controller is typical of Wozniak's designs. With a few small-scale logic chips and a cheap PROM (programmable read-only memory), he created a functional floppy-disk interface at a fraction of the component cost of standard circuit configurations. Innovation of integrated user interface[edit] With the Apple I
Apple I
and the Apple II, Wozniak introduced an entirely novel configuration of the microcomputer concept which was immediately adopted as the industry standard, and remains taken for granted to this day—namely the integration of the standard input and output devices (the typewriter-style keyboard and the video display screen) into the computer itself. Until that time, microcomputer devices either had an extremely limited I/O capability—such as perhaps a hex keypad and a 16- or 32-character display, or no built-in user interface at all, following the convention of mainframe and minicomputers in requiring the connection of an external teleprinter unit or visual display terminal to complete a usable system. The cost of such terminals could easily exceed the price of the computer itself. Wozniak's inclusion of an RF output which could connect to the aerial socket of a standard domestic television set enabled users to acquire a complete system without incurring the cost of a video monitor. Case design[edit] Steve Jobs
Steve Jobs
extensively pushed to give the Apple II
Apple II
a case that looked visually appealing and sellable to people outside of electronics hobbyists, rather than the generic wood and metal boxes typical of early microcomputers. The result was a futuristic-looking molded white plastic case. Jobs also payed close attention to the keyboard design and decided to use dark brown keycaps as it contrasted well with the case. The first production Apple IIs had hand-molded cases; these had visible bubbles and other lumps in them from the imperfect plastic molding process, this was soon switched to machine molding. In addition, the initial case design had no vent openings, causing high heat buildup from the PCB and resulting in the plastic softening and sagging. Apple added vent holes to the case within three months of production; customers with the original case could have them replaced at no charge. PCB revisions[edit] The Apple II's PCB underwent several revisions as Steve Wozniak
Steve Wozniak
made modifications to it. The earliest version was known as Revision 0, and the first 6,000 units shipped used it. Later revisions added a color killer circuit to prevent color fringing when the computer was in text mode, as well as modifications to improve the reliability of cassette I/O. Revision 0 Apple IIs powered up in an undefined mode and had garbage on-screen, requiring the user to press Reset. This was eliminated on the later board revisions. Revision 0 Apple IIs could display only four colors, but Wozniak was later able to generate 16 in low-res mode. Original Apple IIs were designed to accommodate either 2104 (4kx1) DRAM
DRAM
or 4116 (16kx1) DRAM
DRAM
and had jumper switches to adjust the RAM size. The early Apple II+ models retained this feature, but after a drop in DRAM
DRAM
prices, Apple redesigned the circuit boards without the jumpers so that only 16k chips were supported. A few months later they started shipping all machines with a full 48 KB complement of DRAM. Display and graphics[edit] Main article: Apple II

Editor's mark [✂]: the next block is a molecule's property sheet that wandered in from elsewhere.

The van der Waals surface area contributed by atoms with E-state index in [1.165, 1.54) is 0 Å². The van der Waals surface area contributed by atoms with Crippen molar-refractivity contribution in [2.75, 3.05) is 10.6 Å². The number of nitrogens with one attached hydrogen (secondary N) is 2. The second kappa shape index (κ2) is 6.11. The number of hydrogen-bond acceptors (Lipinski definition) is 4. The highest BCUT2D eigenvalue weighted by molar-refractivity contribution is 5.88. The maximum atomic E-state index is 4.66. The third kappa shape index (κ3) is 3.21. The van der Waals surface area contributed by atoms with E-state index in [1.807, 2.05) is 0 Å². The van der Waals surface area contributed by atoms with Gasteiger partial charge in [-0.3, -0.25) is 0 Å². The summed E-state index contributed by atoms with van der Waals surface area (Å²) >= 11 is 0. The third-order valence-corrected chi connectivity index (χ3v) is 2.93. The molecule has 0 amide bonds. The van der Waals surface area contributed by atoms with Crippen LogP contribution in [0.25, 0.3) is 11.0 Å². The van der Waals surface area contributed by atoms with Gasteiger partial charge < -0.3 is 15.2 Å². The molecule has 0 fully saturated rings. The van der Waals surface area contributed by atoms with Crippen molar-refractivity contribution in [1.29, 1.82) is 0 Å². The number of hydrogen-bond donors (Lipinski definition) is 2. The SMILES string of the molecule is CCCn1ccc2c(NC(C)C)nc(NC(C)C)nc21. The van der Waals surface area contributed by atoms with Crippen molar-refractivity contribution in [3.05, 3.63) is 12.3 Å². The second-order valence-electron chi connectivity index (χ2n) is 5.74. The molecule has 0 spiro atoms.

Apple II
graphics Color on the Apple II series
Apple II series
uses a quirk of the NTSC
NTSC
television signal standard, which made color display relatively easy and inexpensive to implement. The original NTSC
NTSC
television signal specification was black-and-white. Color was added on later by adding a 3.58- MHz
MHz
subcarrier signal that was partially ignored by black-and-white TV sets. Color is encoded based on the phase of this signal in relation to a reference color burst signal. The result is that the position, size, and intensity of a series of pulses define color information. These pulses can translate into pixels on the computer screen, with the possibility of exploiting composite artifact colors. The Apple II
Apple II
display provides two pixels per subcarrier cycle. When the color burst reference signal is turned on and the computer attached to a color display, it can display green by showing one alternating pattern of pixels, magenta with an opposite pattern of alternating pixels, and white by placing two pixels next to each other. Blue and orange are available by tweaking the offset of the pixels by half a pixel-width in relation to the color-burst signal. The high-resolution display offers more colors by compressing more (and narrower) pixels into each subcarrier cycle. The coarse, low-resolution graphics display mode works differently, as it can output a pattern of dots per pixel to offer more color options. These patterns are stored in the character generator ROM and replace the text character bit patterns when the computer is switched to low-res graphics mode. The text mode and low-res graphics mode use the same memory region and the same circuitry is used for both. Sound[edit] Rather than a dedicated sound-synthesis chip, the Apple II
Apple II
has a toggle circuit that can only emit a click through a built-in speaker or a line out jack; all other sounds (including two-, three- and, eventually, four-voice music and playback of audio samples and speech synthesis) are generated entirely by software that clicked the speaker at just the right times. Similar techniques are used for cassette storage: the cassette output works the same as the speaker, and the input is a simple zero-crossing detector that serves as a relatively crude (1-bit) audio digitizer. Routines in the ROM encode and decode data in frequency-shift keying for the cassette. Languages[edit] Initially, the Apple II